What is neurofibromatosis?
Neurofibromatosis is a genetic disorder that causes tumors to form on nerves throughout the body. It can also effect the development of bones and skin, resulting in disfigurement. There are different levels of severity and pain. Learning
disabilities and even blindness and deafness can result from neurofibromatosis, as well.
Neurofibromatosis (NF) is a term applied to two important autosomal dominant human disorders that involve the disordered growth of cells of neural crest origin. The hallmark of the disease is the formation of neurofibromas, tumors which arise from any of the nerve types of the body. These tumors can occur anywhere in the body, including within any of the bones. It may be associated with varying degrees of mental retardation, which is related to the underlying disease and not the tumors. The tumors are almost all benign, but may degenerate into malignancies later in life.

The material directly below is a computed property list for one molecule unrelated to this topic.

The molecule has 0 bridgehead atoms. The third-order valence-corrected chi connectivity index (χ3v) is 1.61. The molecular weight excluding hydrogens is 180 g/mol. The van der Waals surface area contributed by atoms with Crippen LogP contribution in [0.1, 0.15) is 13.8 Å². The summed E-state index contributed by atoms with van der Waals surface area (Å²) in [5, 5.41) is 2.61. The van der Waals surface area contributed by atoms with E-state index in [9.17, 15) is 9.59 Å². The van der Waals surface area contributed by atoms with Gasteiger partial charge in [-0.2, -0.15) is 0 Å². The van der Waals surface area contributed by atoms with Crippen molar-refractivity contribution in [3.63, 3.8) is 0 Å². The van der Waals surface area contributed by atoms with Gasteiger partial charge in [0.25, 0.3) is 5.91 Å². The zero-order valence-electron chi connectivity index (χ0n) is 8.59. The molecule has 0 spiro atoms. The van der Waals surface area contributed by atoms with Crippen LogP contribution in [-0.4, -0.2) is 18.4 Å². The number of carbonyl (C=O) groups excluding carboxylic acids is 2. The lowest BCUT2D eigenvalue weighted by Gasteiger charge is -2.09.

Neurofibromatosis causes tumors to grow on nerves and produce other abnormalities such as skin changes and bone deformities. Although many affected persons inherit the disorder, between 30 and 50 percent of new cases arise spontaneously through mutation (change) in an individual's genes. Once this change has taken place, the mutant gene can be passed on to succeeding generations. This disease has an extraordinary variability in its manifestation. A variety of different types of tumors can arise in the skin, nervous system, or in the bones, with a multitude of possible complications. The ususal course of the disease is the appearance in infancy of multiple cafe-au-lait spots. Characteristic skin manifestations appear during childhood or around puberty. These are cafe-au-lait spots or pigmented nevi (common moles). Eventually the adult individual may exhibit the characteristic multiple pendulous masses of skin and fibrous tissue most people associate with the disease.